The Day the Music Died

Featuring tales from people across the music industry sharing how the pandemic has affected them, their art and their life’s work.

Published September 4, 2020

In Part 6 of our series, April Burney Shafer, The Burney Sisters’ mom and manager, is our teller of tales of music and pandemia.

Her narrative chronicles the order and mayhem that is the day-to-day life of striving to maintain the momentum of a young, rising act, at the very time the Universe is calling a timeout. 


John Shafer and April Burney Shafer

John Shafer and April Burney Shafer | Photographs courtesy of The Burney Sisters

Life with COVID and The Burney Sisters

Thank you for being curious about our life during these strange times. I’m April Burney Shafer, mom and manager of The Burney Sisters. The girls are homeschooled so I am involved in the educational decisions and lessons, and I’m the wife to our amazing sound engineer and producer, John Shafer. This year has been one for the books, and it’s certainly been a whirlwind of decision making and emotional stretching over the past months, but in all the uncertainty and disheartening stories, we believe that this moment of pause has challenged us all to think in different ways about education, music, and business. 

In the beginning of the quarantining process in March, there were fears and unknowns present, but our greatest sense of urgency was to find a way to stream music live where the listener could have a good experience and stay connected to our music. We used our phones, but the quality wasn’t where we wanted it to be. John Shafer, step-dad to the girls, had his work cut out for him. He has worked in sound engineering for almost 30 years. Currently, he runs sound for the girls’ shows, and he produced their latest EP.

The Burney Sisters | Photo by Colin LaVaute

The Burney Sisters | Photo by Colin LaVaute

Sound Decisions 

John wanted to incorporate different camera angles for the online show and find systems that would increase the quality of production. The first phone videos were decent and then things took a nose dive as we introduced more cameras. After reading manuals and trouble-shooting for days upon days, he found that once he synchronized the bit rates on the cameras, that everything began to run smoothly. We owe all of that to John and his tenacity to troubleshoot and create beautiful live stream productions.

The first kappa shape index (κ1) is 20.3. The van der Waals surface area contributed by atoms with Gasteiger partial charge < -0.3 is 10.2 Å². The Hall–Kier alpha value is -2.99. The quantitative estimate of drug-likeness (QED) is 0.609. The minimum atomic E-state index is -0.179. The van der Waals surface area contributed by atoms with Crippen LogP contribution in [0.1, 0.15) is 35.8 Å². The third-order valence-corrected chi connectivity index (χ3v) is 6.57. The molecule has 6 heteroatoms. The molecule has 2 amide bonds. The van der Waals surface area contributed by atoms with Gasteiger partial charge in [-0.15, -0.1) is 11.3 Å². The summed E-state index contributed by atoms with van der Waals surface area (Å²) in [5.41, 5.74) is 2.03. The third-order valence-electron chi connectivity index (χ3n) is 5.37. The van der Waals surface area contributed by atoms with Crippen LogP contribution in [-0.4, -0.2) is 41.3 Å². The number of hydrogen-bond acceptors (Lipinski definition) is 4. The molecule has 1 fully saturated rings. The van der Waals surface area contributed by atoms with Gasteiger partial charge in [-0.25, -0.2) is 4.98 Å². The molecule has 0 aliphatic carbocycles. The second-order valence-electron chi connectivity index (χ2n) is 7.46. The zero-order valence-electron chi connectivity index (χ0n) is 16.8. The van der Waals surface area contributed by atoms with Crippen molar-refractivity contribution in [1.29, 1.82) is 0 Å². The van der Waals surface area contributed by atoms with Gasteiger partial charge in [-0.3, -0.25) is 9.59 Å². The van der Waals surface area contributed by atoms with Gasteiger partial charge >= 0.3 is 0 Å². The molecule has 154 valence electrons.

Meanwhile, the donations were very generous in the beginning and we began to believe that we could stay afloat if we put out a full weekly show for fans. The girls learn two new covers a week that they share online, and in addition to learning those songs, they write their own tunes so that they can stay fresh in each show with new and different content.

They write their own tunes so that they can stay fresh in each show with new and different content.

Fast forward a few weeks into the quarantine and they began losing steam because there were no live faces beyond Mom and Dad to cheer them on. Their energy began to take a bit of a nose dive and we decided to address that by creating a Zoom experience that would face the girls during their performance. That way, they could see a semi-live audience to cheer for them. When we introduced the Zoom, the computer got bogged down and we ran into a major issue that warranted an entirely new computer. So as good as the donations were in the beginning, we had to use them to purchase another computer to continue the show quality that fans had become accustomed to seeing.

Once those issues were remedied, we were able to enjoy a few weeks of decent attendance each week and plenty of grateful fans that said the girls lifted their spirits through this quarantine. They relied upon the show each week. At some point, the donations stopped to a tiny trickle. We began, for the first time in years, to see our weekly contribution drop to $60 or less for the entire week. We’ve since seen weekends of online shows result in no contribution at all. The work on our end involves a minimum of 14 hours of purposeful practice a week, a good day of set up for John for the show, and hours/dollars of promotion or paid ads to try and get new people to watch. It was time to reinvent or make some hard decisions about in-person shows.